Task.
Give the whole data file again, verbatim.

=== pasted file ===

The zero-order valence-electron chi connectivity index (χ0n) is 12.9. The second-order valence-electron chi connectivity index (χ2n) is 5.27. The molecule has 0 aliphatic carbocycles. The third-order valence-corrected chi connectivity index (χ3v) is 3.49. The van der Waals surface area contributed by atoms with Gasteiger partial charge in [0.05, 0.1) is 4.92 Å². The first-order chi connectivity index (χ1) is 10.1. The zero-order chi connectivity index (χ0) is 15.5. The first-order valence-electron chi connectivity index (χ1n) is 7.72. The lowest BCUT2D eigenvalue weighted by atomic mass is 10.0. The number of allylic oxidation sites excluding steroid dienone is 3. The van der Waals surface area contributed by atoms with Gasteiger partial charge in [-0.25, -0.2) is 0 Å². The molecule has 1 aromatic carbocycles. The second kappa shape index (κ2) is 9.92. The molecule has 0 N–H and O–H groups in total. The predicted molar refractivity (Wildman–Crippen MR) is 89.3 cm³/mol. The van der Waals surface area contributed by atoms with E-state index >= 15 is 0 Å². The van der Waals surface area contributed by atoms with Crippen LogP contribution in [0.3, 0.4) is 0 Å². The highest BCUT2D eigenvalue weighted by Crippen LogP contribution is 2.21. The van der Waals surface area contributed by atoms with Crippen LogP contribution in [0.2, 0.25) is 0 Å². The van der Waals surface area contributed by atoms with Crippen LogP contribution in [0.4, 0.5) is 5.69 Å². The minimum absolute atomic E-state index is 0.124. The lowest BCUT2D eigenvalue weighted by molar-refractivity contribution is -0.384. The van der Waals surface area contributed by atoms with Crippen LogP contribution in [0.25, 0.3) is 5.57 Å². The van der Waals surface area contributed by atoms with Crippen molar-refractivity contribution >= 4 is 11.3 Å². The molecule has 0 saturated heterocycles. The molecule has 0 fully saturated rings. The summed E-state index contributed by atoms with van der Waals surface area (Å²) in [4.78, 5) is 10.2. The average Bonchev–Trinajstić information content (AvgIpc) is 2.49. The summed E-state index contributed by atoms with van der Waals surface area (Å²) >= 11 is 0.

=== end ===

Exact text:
The zero-order valence-electron chi connectivity index (χ0n) is 12.9. The second-order valence-electron chi connectivity index (χ2n) is 5.27. The molecule has 0 aliphatic carbocycles. The third-order valence-corrected chi connectivity index (χ3v) is 3.49. The van der Waals surface area contributed by atoms with Gasteiger partial charge in [0.05, 0.1) is 4.92 Å². The first-order chi connectivity index (χ1) is 10.1. The zero-order chi connectivity index (χ0) is 15.5. The first-order valence-electron chi connectivity index (χ1n) is 7.72. The lowest BCUT2D eigenvalue weighted by atomic mass is 10.0. The number of allylic oxidation sites excluding steroid dienone is 3. The van der Waals surface area contributed by atoms with Gasteiger partial charge in [-0.25, -0.2) is 0 Å². The molecule has 1 aromatic carbocycles. The second kappa shape index (κ2) is 9.92. The molecule has 0 N–H and O–H groups in total. The predicted molar refractivity (Wildman–Crippen MR) is 89.3 cm³/mol. The van der Waals surface area contributed by atoms with E-state index >= 15 is 0 Å². The van der Waals surface area contributed by atoms with Crippen LogP contribution in [0.3, 0.4) is 0 Å². The highest BCUT2D eigenvalue weighted by Crippen LogP contribution is 2.21. The van der Waals surface area contributed by atoms with Crippen LogP contribution in [0.2, 0.25) is 0 Å². The van der Waals surface area contributed by atoms with Crippen LogP contribution in [0.4, 0.5) is 5.69 Å². The minimum absolute atomic E-state index is 0.124. The lowest BCUT2D eigenvalue weighted by molar-refractivity contribution is -0.384. The van der Waals surface area contributed by atoms with Crippen LogP contribution in [0.25, 0.3) is 5.57 Å². The van der Waals surface area contributed by atoms with Crippen molar-refractivity contribution >= 4 is 11.3 Å². The molecule has 0 saturated heterocycles. The molecule has 0 fully saturated rings. The summed E-state index contributed by atoms with van der Waals surface area (Å²) in [4.78, 5) is 10.2. The average Bonchev–Trinajstić information content (AvgIpc) is 2.49. The summed E-state index contributed by atoms with van der Waals surface area (Å²) >= 11 is 0.